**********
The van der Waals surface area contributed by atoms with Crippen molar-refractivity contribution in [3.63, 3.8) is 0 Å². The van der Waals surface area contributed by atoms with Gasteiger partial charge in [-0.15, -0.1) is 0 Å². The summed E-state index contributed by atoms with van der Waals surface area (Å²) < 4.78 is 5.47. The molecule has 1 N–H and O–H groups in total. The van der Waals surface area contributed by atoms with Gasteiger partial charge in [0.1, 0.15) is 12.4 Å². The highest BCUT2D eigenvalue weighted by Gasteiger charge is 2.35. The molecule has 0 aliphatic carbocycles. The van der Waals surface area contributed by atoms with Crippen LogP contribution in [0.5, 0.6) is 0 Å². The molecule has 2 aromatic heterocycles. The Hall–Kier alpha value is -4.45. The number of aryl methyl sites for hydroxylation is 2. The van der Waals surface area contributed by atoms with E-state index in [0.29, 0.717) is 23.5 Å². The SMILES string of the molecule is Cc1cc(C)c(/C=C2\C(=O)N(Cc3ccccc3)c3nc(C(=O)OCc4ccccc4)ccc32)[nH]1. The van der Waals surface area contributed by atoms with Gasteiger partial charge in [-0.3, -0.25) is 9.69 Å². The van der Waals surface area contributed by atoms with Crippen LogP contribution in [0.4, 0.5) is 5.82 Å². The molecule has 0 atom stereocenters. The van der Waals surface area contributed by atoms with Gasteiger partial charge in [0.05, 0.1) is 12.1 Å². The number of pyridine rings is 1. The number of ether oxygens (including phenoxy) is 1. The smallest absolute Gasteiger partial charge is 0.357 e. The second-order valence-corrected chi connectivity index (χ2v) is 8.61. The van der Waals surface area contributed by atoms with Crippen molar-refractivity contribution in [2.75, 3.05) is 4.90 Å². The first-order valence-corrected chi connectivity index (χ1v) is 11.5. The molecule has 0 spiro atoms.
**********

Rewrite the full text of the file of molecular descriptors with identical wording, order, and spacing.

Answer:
The van der Waals surface area contributed by atoms with Crippen molar-refractivity contribution in [3.63, 3.8) is 0 Å². The van der Waals surface area contributed by atoms with Gasteiger partial charge in [-0.15, -0.1) is 0 Å². The summed E-state index contributed by atoms with van der Waals surface area (Å²) < 4.78 is 5.47. The molecule has 1 N–H and O–H groups in total. The van der Waals surface area contributed by atoms with Gasteiger partial charge in [0.1, 0.15) is 12.4 Å². The highest BCUT2D eigenvalue weighted by Gasteiger charge is 2.35. The molecule has 0 aliphatic carbocycles. The van der Waals surface area contributed by atoms with Crippen LogP contribution in [0.5, 0.6) is 0 Å². The molecule has 2 aromatic heterocycles. The Hall–Kier alpha value is -4.45. The number of aryl methyl sites for hydroxylation is 2. The van der Waals surface area contributed by atoms with E-state index in [0.29, 0.717) is 23.5 Å². The SMILES string of the molecule is Cc1cc(C)c(/C=C2\C(=O)N(Cc3ccccc3)c3nc(C(=O)OCc4ccccc4)ccc32)[nH]1. The van der Waals surface area contributed by atoms with Gasteiger partial charge in [-0.3, -0.25) is 9.69 Å². The van der Waals surface area contributed by atoms with Crippen LogP contribution in [0.4, 0.5) is 5.82 Å². The molecule has 0 atom stereocenters. The van der Waals surface area contributed by atoms with Gasteiger partial charge in [0.05, 0.1) is 12.1 Å². The number of pyridine rings is 1. The number of ether oxygens (including phenoxy) is 1. The smallest absolute Gasteiger partial charge is 0.357 e. The second-order valence-corrected chi connectivity index (χ2v) is 8.61. The van der Waals surface area contributed by atoms with Crippen molar-refractivity contribution in [2.75, 3.05) is 4.90 Å². The first-order valence-corrected chi connectivity index (χ1v) is 11.5. The molecule has 0 spiro atoms.